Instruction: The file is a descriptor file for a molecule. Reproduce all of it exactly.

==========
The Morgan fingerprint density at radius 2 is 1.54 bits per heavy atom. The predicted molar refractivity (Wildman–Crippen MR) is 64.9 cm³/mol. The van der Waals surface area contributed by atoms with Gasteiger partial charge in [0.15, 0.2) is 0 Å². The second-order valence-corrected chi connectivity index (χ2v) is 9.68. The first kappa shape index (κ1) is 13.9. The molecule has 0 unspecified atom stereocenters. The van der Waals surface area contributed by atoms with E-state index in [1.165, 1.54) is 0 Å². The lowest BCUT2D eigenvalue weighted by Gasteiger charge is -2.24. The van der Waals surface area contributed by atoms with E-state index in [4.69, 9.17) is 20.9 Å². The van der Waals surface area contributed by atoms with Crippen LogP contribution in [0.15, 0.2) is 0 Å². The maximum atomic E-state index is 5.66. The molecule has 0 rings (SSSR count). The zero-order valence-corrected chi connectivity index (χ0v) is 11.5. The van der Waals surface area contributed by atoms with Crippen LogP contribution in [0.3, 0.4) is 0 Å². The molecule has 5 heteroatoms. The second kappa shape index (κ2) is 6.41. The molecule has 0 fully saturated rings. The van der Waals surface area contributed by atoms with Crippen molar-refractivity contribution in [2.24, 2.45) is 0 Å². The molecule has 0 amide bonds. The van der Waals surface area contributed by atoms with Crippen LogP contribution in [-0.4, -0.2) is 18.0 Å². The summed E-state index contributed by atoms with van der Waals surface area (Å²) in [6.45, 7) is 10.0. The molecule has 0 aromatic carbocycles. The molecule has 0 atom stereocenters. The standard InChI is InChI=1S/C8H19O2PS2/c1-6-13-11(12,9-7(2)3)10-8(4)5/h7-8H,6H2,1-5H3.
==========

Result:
The Morgan fingerprint density at radius 2 is 1.54 bits per heavy atom. The predicted molar refractivity (Wildman–Crippen MR) is 64.9 cm³/mol. The van der Waals surface area contributed by atoms with Gasteiger partial charge in [0.15, 0.2) is 0 Å². The second-order valence-corrected chi connectivity index (χ2v) is 9.68. The first kappa shape index (κ1) is 13.9. The molecule has 0 unspecified atom stereocenters. The van der Waals surface area contributed by atoms with E-state index in [1.165, 1.54) is 0 Å². The lowest BCUT2D eigenvalue weighted by Gasteiger charge is -2.24. The van der Waals surface area contributed by atoms with E-state index in [4.69, 9.17) is 20.9 Å². The van der Waals surface area contributed by atoms with Crippen LogP contribution in [0.15, 0.2) is 0 Å². The maximum atomic E-state index is 5.66. The molecule has 0 rings (SSSR count). The zero-order valence-corrected chi connectivity index (χ0v) is 11.5. The van der Waals surface area contributed by atoms with Crippen LogP contribution in [0.3, 0.4) is 0 Å². The molecule has 5 heteroatoms. The second kappa shape index (κ2) is 6.41. The molecule has 0 fully saturated rings. The van der Waals surface area contributed by atoms with Crippen molar-refractivity contribution in [2.24, 2.45) is 0 Å². The molecule has 0 amide bonds. The van der Waals surface area contributed by atoms with Crippen LogP contribution in [-0.4, -0.2) is 18.0 Å². The summed E-state index contributed by atoms with van der Waals surface area (Å²) in [6.45, 7) is 10.0. The molecule has 0 aromatic carbocycles. The molecule has 0 atom stereocenters. The standard InChI is InChI=1S/C8H19O2PS2/c1-6-13-11(12,9-7(2)3)10-8(4)5/h7-8H,6H2,1-5H3.